Beyoncé's "Homecoming" transforms the concert film into an artistic, historic moment

Instead of making a simple performance film, Beyoncé slays with a stunning, powerfully historic piece meant for all

By Melanie McFarland

Senior Critic

Published April 18, 2019 3:00PM (EDT)

"Homecoming" (Courtesy of Parkwood Entertainment)
"Homecoming" (Courtesy of Parkwood Entertainment)

The racing heartbeat of  "Lemonade,” Beyoncé Knowles-Carter's ground-shaking 2016 visual album, is the scene in which she skips down the street in her floor-length marigold-colored dress, destroying all obstacles in her path with a baseball bat called “Hot Sauce.”

In “Homecoming: A Film by Beyoncé,” which dropped Wednesday on Netflix, it is the moment when she pauses after a burst of bleacher-thundering, catwalk stomping choreography to belt out a slow, luscious version of the Black National Anthem, “Lift Ev’ry Voice and Sing” accompanied by soaring stringed instruments.

Beyoncé takes her time, lingering on each line, each pause signaling her dancers to undulate in unison, creating a wave of bodies moving in, yes, formation. This is a short sequence in relationship to others, but it is enough for one to feel the energy of the air expand and contract around the performers, around Beyoncé herself, in the room where the observer is bearing witness. To say it is everything barely scratches the surface.

“Homecoming” is designed to be a deep drink of cool water in 2019 — in what feels, at times, like an endless desert burning with oppression.

Here was the first black woman to headline a festival typically attended by a majority white audience, covering the one cut most of the attendees who weren’t black probably wouldn’t recognize without a little bit of explanation. And she did it up front, about 10 minutes in, strolling confidently through to its statement of purpose: “Let us march on till victory is won.”

In that short passage the artist created a musically and technically flawless sequence, an immovable moment declaring her 2018 headlining performance at the Coachella Valley Music and Arts Festival, where the performance was filmed, to be a political watermark as well as a cultural one.

Later in the film, she regally thanks the audience to allow her to be the first black woman to headline the festival adding, eyebrows somewhat playfully cocked, “Ain’t that ‘bout a bitch?”

Beyoncé Coachella performance was all anyone could talk about in the summer of 2018, much in the way “Lemonade” became one of 2016’s most significant cultural moments. Unlike that album drop, however, her Coachella live show was available to a handful of her millions of fans around the world who had the means and luck to score a ticket to see her in person. It was also made available to live stream but, as any music fans know, it isn’t the same as being there.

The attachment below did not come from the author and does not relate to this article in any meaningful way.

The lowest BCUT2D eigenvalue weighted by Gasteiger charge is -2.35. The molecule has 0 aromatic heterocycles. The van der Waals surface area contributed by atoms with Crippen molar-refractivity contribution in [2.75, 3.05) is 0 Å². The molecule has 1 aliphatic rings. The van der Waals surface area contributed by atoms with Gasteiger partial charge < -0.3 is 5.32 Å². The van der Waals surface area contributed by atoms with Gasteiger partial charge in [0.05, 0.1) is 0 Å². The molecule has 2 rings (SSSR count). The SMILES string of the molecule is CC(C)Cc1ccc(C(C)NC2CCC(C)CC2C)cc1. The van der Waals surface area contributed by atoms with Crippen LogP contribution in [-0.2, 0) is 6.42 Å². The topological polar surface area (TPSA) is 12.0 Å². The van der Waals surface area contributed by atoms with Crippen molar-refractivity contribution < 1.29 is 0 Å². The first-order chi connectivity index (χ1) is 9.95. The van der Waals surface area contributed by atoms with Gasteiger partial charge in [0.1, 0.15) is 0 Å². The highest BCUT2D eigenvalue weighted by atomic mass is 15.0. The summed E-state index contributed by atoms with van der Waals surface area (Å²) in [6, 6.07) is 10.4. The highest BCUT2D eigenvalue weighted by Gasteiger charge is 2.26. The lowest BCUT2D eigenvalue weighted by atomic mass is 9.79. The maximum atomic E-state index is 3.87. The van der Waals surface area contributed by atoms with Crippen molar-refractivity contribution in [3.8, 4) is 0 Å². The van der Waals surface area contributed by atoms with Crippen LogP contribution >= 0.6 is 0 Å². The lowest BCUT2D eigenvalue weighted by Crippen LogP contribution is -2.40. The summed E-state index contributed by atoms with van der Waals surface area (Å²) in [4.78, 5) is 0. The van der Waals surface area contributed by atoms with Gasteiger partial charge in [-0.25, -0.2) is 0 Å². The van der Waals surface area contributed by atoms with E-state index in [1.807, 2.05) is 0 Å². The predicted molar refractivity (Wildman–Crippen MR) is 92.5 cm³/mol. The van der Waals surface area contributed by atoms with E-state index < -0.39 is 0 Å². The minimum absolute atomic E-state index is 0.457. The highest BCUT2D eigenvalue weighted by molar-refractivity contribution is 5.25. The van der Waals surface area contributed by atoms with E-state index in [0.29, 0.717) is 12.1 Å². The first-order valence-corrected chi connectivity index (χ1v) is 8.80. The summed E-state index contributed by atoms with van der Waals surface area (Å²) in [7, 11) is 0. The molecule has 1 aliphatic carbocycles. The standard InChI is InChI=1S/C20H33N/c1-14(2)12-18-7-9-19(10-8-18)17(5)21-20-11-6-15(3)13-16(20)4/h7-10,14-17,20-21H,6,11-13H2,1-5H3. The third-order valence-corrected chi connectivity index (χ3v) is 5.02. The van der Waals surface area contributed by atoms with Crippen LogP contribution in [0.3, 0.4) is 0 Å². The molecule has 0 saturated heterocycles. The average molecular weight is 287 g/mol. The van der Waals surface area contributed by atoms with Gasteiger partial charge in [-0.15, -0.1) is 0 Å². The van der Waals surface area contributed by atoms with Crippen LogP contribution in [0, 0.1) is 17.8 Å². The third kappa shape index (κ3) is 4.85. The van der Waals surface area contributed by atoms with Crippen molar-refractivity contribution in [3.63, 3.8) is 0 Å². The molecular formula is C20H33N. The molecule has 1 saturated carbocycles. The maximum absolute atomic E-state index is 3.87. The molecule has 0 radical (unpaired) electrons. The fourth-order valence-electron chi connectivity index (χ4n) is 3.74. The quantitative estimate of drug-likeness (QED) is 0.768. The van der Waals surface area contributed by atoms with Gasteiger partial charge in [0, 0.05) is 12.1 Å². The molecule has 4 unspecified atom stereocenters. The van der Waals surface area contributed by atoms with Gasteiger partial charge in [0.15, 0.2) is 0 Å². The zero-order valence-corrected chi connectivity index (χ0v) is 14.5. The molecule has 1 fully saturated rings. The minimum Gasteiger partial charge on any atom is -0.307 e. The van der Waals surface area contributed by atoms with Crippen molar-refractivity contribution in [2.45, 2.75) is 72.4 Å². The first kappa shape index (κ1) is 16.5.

But her film transubstantiates the energy of that live show into something entirely different. The special is part concert film, part documentary, part personal diary and home movie, revealing the sweat, grind, joy and pain Beyoncé, her choreographers, musicians and dancers poured into the eight months preceding the two-and-a-half-hour performance.

“Ladies. Are we smart? Are we strong? Have we had enough of the bullshit?” she declares to the thousands in the audience — reportedly Coachella’s best-attended concert of the festival’s history.

The show is full of electrifying moments her fans will ecstatically claimed, like the saucy, lingering stomp and-repeat lyric from “Sorry” where she turns the line “suck on my balls, balls!” into a step performance showcasing feminine strength.

As opposed to merely revealing the process as it is, however, the artist — who directed both her live performance and the film itself — chooses to create another level of art and dedication out of the rehearsal footage and her explanation of why she and her dancers pounded away for two-thirds of a full year on what would be one performance.

Beyoncé’s very presence on that stage, however, is its own history, one of which she’s aware. She entered wearing a full Nefertiti-inspired costume, crown on her head, a golden staff in hand. In a voiceover she says she could have simply come onstage wearing her flower crown and met the standards of a typical live performance. But this is not who she has demonstrated herself to be. Hence, when she stepped onto the mainstage in a space understood to be primarily white, she says she brought her culture – black culture – onto the boards with her.

As in “Lemonade,” the artist’s shared inner dialogue becomes a piece of the art. Then, her words were written by Somali-British poet Warsan Shire. Here they are hers, accompanied by onscreen quotes from such luminaries as W.E.B. DuBois, and audio clips featuring the voices of great artists who paved her way, including  Maya Angelou, Chimamanda Ngozi Adichie and others “Homecoming” ascends to something beyond a concert film.